Another long silence, but I’ve been helping Emile Zola fight the Franco-Prussian war, and it’s taken a long time. Didn’t turn out too well, either: after all, Zola called his book La Débâcle for a reason. Just to get you up to speed: in July of 1870, Prussia more or less manoeuvered France into declaring war. The French, banking on a tradition of military triumph, marched eastward in confidence, carrying only maps of Germany because it was assumed they would invade the neighboring country. But the Prussian army was better organized, better provisioned, and better commanded. Defeat followed defeat, and on September 4, a large segment of the French army surrendered after a crushing battle in a village called Sedan. Nearly 90,000 men — including the Emperor of France — were taken prisoner. The Prussians swept west to surround Paris, besieging it for more than four months. In the political instability that followed its surrender (you still with me?) the city itself seceded from France and was governed briefly by the Commune. Civil war ensued, with street-to-street fighting and the torching of many familiar monuments. You’ve heard the phrase, “Paris is burning?” In May of 1871, it really was.
You think that’s a lot of explanation? I’ve just saved you 582 pages. But when Zola wrote La Débâcle in 1892, this was recent history, fresh in everyone’s mind. His goal in reiterating the horrors was to demonstrate how France had been humbled, and why.
There’s way too much here to sort through so I’m taking the lazy way out with bullet points. Truth to tell, I’m still somewhat stunned. As I’ve said elsewhere, Zola’s not a subtle writer and when you get him on, say inadequate wound care, he’s relentless. This is hardly an enjoyable book but it packs a punch.
–Unlike La Curée, this is a polemic rather than a novel. Sure, there are characters and it’s through them that that we perceive what Zola’s so het up about (corruption, laziness, disorganization, mistrust, neurosis, selfishness, cowardice, etc.) But the characters are pretty schematic. Types rather than individuals.
–The research is prodigious. Zola began as a newspaperman, and he reported the heck out of this book. My copy had some scholarly apparatus that tracked our intrepid author’s sources and they were very impressive.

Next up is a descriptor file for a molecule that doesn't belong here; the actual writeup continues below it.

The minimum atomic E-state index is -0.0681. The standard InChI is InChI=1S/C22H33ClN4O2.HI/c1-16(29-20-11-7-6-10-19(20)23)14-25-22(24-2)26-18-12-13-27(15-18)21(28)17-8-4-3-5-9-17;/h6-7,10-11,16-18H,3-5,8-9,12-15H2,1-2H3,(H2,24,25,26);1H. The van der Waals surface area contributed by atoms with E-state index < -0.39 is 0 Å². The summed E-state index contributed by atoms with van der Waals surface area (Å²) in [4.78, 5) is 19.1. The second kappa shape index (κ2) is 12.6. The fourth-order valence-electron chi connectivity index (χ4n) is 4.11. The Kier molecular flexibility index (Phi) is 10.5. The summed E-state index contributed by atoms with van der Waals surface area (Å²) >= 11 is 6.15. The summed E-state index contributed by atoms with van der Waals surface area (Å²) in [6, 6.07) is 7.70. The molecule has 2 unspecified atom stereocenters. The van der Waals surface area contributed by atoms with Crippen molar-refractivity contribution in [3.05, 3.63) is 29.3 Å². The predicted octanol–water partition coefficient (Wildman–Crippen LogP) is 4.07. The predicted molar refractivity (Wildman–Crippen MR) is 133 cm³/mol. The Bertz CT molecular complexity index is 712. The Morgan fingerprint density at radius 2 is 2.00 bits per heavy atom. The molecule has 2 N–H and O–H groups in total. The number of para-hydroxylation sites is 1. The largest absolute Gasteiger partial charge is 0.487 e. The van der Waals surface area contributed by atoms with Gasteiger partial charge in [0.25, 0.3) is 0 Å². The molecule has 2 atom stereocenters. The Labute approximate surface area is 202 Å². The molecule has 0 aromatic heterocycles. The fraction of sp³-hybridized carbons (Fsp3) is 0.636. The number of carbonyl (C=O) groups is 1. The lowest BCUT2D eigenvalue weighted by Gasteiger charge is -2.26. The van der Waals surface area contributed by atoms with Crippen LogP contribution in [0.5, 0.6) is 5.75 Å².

–Back in 1870, when you wanted to make a case — or beat an audience over the head, perhaps? — the way to do it was with a big, heavy piece of fiction. No longer true. I don’t know much about Zola’s role in the Dreyfus affair but I wonder if his famous “J’accuse” letter of 1898 isn’t a precursor of modern journalistic rhetoric. Which would have Zola using both old and new tools within his career.
–Seems to me there are two fictional things to do with a battle. One is Stendhal’s Chartreuse de Parme technique in which your protagonist gets mighty confused about all the noise and people running around, and loses track of Waterloo. The other is Michael Shaara’s The Killer Angels method, where you provide maps and let the reader follow the action hour by hour. Zola switches back and forth between them.
–One forgets how much the basics matter in wartime, both before and after the battle. The French fought hungry and tired — we’re talking days of fasting because of disorganized supply lines, and sleepless nights because of wet tents and dawn marches. What’s more, once the gunfire stops, the problems really begin, not only for the soldiers but also for the civilian population.
–This book is too long. There’s a lot of repetition and the pacing is slow. But the length forces the reader to feel a tiny bit of the tedium and, imaginatively, a measure of the discomfort, dislocation, terror, pain, humiliation and grief endured by the soldiers and victims of the Franco-Prussian war. And by that measure, it’s a success.